The tragedy still dwells in the collective memory of the nation and of the international labor movement. The victims of the tragedy are still celebrated as martyrs at the hands of industrial greed.

Period editorial cartoon

On March 25 I always sorrowfully remember the young workers. I strongly believe that a century later we should not be debating the importance of organized labor.

Wednesday, March 23, 2011

Spring has arrived at the Vintage Fashion Guild!

Have you ever noticed how often new fashions are inspired by vintage style? The VFG notices, and showcases members’ items that illustrate the vintage inspirations for modern looks.

This spring we’ve cheered a continuing love affair with fit-and-flare, and the 1970s could not be more back. Line up some vintage stripes for a graphically current look, and look right in white from all eras.

{Click to see the lineup}

Many thanks to the members of the VFG Site Committee for their work in putting this feature together. I'm the co-chair along with Mary of The Vintage Merchant. The other members working on this were Debbie of Catseye Vintage, Linn of Linn's Collection and Sharon of Living Doll Vintage—and thanks to all the members of the VFG for their great photos interpreting modern trends.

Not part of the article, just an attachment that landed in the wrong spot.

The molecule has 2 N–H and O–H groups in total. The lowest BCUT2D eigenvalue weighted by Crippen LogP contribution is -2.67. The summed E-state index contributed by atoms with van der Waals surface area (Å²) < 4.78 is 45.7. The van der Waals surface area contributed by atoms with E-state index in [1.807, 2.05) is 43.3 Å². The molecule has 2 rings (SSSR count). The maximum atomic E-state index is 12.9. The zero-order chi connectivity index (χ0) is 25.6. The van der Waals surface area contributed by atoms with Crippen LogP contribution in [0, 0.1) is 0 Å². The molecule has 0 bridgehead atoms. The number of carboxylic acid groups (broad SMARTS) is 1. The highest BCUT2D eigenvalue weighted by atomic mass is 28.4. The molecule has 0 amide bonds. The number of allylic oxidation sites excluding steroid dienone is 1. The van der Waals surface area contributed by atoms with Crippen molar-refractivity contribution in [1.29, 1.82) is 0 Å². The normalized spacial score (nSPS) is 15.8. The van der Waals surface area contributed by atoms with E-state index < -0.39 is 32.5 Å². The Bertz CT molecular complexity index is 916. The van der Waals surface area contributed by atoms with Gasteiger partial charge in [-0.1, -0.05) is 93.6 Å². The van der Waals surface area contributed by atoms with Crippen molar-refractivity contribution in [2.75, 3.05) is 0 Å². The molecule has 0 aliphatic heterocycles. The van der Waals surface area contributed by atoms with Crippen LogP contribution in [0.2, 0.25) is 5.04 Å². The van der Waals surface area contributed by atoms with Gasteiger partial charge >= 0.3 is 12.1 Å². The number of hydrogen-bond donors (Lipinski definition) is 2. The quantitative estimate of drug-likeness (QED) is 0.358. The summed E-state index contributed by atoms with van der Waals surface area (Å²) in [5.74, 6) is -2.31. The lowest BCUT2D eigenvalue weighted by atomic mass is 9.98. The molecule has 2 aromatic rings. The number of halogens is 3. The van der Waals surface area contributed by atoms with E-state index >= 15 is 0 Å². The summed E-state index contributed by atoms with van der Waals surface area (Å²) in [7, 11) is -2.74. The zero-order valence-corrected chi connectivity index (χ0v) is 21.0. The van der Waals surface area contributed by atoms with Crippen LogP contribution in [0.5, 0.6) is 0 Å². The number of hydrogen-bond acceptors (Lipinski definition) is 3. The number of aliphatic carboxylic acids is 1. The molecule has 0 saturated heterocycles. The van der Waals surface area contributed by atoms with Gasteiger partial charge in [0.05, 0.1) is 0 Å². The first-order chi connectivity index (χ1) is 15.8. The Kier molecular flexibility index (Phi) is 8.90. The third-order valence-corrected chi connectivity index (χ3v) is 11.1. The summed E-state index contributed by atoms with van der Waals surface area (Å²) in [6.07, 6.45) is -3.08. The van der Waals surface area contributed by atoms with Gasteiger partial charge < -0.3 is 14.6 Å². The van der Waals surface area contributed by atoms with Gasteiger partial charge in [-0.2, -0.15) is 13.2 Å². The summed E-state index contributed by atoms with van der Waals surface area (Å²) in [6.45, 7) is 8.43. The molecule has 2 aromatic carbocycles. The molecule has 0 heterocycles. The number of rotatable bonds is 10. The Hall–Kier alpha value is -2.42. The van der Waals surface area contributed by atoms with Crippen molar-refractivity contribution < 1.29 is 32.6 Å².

Friday, March 18, 2011

Continuing help for Japan

Thank you for all who have bid and bought my eBay auctions this past week, with proceeds going to help Japan. All my eBay listings this week again will benefit Japan Earthquake and Tsunami Relief Fund - a GlobalGiving Project.

Some choices:

Ending tomorrow is the auction for this 50s atomic fruit print the best prints I've seen!

There are so many eBay sellers contributing a portion of their sales to Japan disaster relief that it's hard to decide where to begin. You could start by seeing the listings for GlobalGiving, and explore from there.